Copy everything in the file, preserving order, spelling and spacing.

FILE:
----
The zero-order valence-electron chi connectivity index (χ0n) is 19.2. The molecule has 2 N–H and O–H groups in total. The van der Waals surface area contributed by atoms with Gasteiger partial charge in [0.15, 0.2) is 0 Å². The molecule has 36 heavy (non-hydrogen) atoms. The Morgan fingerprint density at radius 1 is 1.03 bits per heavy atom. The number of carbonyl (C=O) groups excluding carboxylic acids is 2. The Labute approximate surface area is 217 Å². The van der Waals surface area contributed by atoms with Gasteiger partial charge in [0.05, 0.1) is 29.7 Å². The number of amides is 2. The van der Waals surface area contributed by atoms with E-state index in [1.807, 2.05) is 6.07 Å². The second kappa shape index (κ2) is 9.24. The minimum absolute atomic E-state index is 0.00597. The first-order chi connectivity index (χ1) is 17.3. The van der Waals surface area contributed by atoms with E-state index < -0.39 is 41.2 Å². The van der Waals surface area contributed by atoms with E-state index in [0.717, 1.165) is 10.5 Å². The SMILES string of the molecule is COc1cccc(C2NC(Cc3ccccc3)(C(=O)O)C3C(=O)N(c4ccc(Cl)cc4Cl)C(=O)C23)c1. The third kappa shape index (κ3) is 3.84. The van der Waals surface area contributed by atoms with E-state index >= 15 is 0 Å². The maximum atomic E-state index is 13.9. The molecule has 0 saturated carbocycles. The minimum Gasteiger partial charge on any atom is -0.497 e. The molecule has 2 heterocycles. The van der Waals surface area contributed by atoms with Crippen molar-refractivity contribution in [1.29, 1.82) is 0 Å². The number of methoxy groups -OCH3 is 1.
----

The zero-order valence-electron chi connectivity index (χ0n) is 19.2. The molecule has 2 N–H and O–H groups in total. The van der Waals surface area contributed by atoms with Gasteiger partial charge in [0.15, 0.2) is 0 Å². The molecule has 36 heavy (non-hydrogen) atoms. The Morgan fingerprint density at radius 1 is 1.03 bits per heavy atom. The number of carbonyl (C=O) groups excluding carboxylic acids is 2. The Labute approximate surface area is 217 Å². The van der Waals surface area contributed by atoms with Gasteiger partial charge in [0.05, 0.1) is 29.7 Å². The number of amides is 2. The van der Waals surface area contributed by atoms with E-state index in [1.807, 2.05) is 6.07 Å². The second kappa shape index (κ2) is 9.24. The minimum absolute atomic E-state index is 0.00597. The first-order chi connectivity index (χ1) is 17.3. The van der Waals surface area contributed by atoms with E-state index < -0.39 is 41.2 Å². The van der Waals surface area contributed by atoms with E-state index in [0.717, 1.165) is 10.5 Å². The SMILES string of the molecule is COc1cccc(C2NC(Cc3ccccc3)(C(=O)O)C3C(=O)N(c4ccc(Cl)cc4Cl)C(=O)C23)c1. The third kappa shape index (κ3) is 3.84. The van der Waals surface area contributed by atoms with E-state index >= 15 is 0 Å². The maximum atomic E-state index is 13.9. The molecule has 0 saturated carbocycles. The minimum Gasteiger partial charge on any atom is -0.497 e. The molecule has 2 heterocycles. The van der Waals surface area contributed by atoms with Crippen molar-refractivity contribution in [1.29, 1.82) is 0 Å². The number of methoxy groups -OCH3 is 1.